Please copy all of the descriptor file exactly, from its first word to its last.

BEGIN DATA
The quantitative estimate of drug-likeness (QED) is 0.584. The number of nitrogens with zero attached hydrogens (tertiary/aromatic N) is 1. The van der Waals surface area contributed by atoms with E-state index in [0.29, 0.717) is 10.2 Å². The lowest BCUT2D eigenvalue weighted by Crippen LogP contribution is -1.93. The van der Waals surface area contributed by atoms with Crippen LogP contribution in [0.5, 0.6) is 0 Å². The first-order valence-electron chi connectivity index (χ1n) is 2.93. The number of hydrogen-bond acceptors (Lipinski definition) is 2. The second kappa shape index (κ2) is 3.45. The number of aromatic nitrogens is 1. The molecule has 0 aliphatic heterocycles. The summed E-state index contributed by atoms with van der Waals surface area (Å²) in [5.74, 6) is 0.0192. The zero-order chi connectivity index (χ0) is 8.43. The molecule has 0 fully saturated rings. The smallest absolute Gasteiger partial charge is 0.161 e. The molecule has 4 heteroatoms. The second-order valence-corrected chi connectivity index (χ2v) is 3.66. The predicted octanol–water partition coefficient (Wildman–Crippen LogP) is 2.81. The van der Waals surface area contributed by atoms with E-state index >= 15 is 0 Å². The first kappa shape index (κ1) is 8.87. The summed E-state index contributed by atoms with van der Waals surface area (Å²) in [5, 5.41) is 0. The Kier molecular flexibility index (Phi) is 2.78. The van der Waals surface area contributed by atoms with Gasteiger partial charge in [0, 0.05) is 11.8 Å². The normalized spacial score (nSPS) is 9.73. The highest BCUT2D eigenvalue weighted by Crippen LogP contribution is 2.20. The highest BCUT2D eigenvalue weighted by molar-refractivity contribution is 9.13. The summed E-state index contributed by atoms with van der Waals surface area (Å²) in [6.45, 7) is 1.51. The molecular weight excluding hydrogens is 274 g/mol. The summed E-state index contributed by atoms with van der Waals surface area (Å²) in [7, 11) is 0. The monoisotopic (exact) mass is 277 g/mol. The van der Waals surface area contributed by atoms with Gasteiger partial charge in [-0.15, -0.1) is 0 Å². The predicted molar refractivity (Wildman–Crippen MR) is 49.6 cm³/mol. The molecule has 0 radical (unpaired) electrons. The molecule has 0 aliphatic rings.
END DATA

The quantitative estimate of drug-likeness (QED) is 0.584. The number of nitrogens with zero attached hydrogens (tertiary/aromatic N) is 1. The van der Waals surface area contributed by atoms with E-state index in [0.29, 0.717) is 10.2 Å². The lowest BCUT2D eigenvalue weighted by Crippen LogP contribution is -1.93. The van der Waals surface area contributed by atoms with Crippen LogP contribution in [0.5, 0.6) is 0 Å². The first-order valence-electron chi connectivity index (χ1n) is 2.93. The number of hydrogen-bond acceptors (Lipinski definition) is 2. The second kappa shape index (κ2) is 3.45. The number of aromatic nitrogens is 1. The molecule has 0 aliphatic heterocycles. The summed E-state index contributed by atoms with van der Waals surface area (Å²) in [5.74, 6) is 0.0192. The zero-order chi connectivity index (χ0) is 8.43. The molecule has 0 fully saturated rings. The smallest absolute Gasteiger partial charge is 0.161 e. The molecule has 4 heteroatoms. The second-order valence-corrected chi connectivity index (χ2v) is 3.66. The predicted octanol–water partition coefficient (Wildman–Crippen LogP) is 2.81. The van der Waals surface area contributed by atoms with E-state index >= 15 is 0 Å². The first kappa shape index (κ1) is 8.87. The summed E-state index contributed by atoms with van der Waals surface area (Å²) in [5, 5.41) is 0. The Kier molecular flexibility index (Phi) is 2.78. The van der Waals surface area contributed by atoms with Gasteiger partial charge in [0, 0.05) is 11.8 Å². The normalized spacial score (nSPS) is 9.73. The highest BCUT2D eigenvalue weighted by Crippen LogP contribution is 2.20. The highest BCUT2D eigenvalue weighted by molar-refractivity contribution is 9.13. The summed E-state index contributed by atoms with van der Waals surface area (Å²) in [6.45, 7) is 1.51. The molecular weight excluding hydrogens is 274 g/mol. The summed E-state index contributed by atoms with van der Waals surface area (Å²) in [7, 11) is 0. The monoisotopic (exact) mass is 277 g/mol. The van der Waals surface area contributed by atoms with Gasteiger partial charge in [-0.15, -0.1) is 0 Å². The predicted molar refractivity (Wildman–Crippen MR) is 49.6 cm³/mol. The molecule has 0 radical (unpaired) electrons. The molecule has 0 aliphatic rings.